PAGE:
NOTE: I am not an attorney and this article merely relates different strategies I have seen friends and customers try when faced with land that is worth less than the amount borrowed against it. Please visit our Professional Resources page to find an attorney that knows far more about these issues than I do. The goal of this article is to give landowners some frame of reference to engage in dialogue with their lender before the situation becomes desperate.
I hear the same story all too often about land developers and builders who hold on until the very end trying to make payments on raw land or developed subdivisions until all their money is gone. Land speculation and development is very different from other forms of real estate investment because there is no possibility of income until the very end of the investment cycle when the property is sold. Unlike houses, apartments, office buildings, warehouses, or retail stores, it is next to impossible to derive lease income from land and lots. When the market for land evaporates as it has done in the last 12-18 months in Metro Atlanta, the land owners have no way to generate cash from their holdings. Many have tried to find work, but there aren’t many vacancies in the two industries hit hardest by the Great Recession in Atlanta: Construction and Real Estate. To complicate matters, the loan payments must still be paid on a regular schedule.
So what is a land owner to do in this current environment? One option is to continue making loan payments until all resources are depleted and then turn over the property by a process known as deed-in-lieu foreclosure and file bankruptcy. Another option is to stop making loan payments, lose the property by foreclosure and then defend a lawsuit filed by the bank for their loss on the deal. Neither of these options seems very attractive to the land owner. Relocating to Belize might be somewhat more attractive.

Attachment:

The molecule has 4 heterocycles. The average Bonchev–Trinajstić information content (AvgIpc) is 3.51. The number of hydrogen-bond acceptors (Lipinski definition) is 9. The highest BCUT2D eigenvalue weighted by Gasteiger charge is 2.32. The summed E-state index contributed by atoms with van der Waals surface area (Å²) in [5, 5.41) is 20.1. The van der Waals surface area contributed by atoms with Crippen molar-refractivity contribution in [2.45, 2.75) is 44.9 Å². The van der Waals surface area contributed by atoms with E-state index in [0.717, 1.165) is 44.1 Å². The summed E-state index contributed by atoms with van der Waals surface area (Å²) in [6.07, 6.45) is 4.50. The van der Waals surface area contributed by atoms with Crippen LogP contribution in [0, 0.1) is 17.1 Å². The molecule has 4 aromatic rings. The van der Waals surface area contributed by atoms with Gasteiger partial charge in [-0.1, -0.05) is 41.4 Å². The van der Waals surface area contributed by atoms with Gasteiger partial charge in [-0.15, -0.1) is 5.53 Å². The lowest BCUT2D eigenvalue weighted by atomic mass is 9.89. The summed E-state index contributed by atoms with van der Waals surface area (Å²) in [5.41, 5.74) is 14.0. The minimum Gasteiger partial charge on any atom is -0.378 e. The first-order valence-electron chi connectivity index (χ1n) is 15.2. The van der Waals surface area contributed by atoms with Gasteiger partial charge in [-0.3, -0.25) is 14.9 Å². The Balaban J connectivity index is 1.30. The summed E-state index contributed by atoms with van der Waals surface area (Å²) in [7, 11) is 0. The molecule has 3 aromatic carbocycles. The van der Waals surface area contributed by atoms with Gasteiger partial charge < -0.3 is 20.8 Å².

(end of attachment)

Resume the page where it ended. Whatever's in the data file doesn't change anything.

A third option is a short sale – yes these work for land too. A short sale is when the bank agrees to release the lien on the real estate for a payment that is “short” of the amount due on the loan. There are two types of short sales – recourse and non-recourse. In a recourse short sale the bank does not forgive the remaining debt and may pursue the borrower to collect that debt just as if the bank foreclosed on the property. There are two benefits to a recourse short sale: 1) the borrower won’t have a foreclosure on his record and 2) the borrower has some control over the selling price of the land. In a foreclosure situation, the bank takes the property back in at their most current appraised amount and that’s the number they use as a basis for the deficiency lawsuit.
The non-recourse short sale is the best option for the land owner – in this arrangement, the lender and land owner work together to market and sell the property at a price they can both live with. The borrower then agrees to pay some portion (or in some cases none) of the deficiency between the selling price and the loan balance. The bank in turn agrees to forgive the unpaid balance and will not pursue the borrower for this amount in the future. There are two disadvantages to the borrower however: 1) The bank will send the borrower a 1099 for the forgiven debt and the borrower may have to pay income tax and 2) the borrower may have a notation on his credit report that says that the loan was satisfied for less than the amount owed.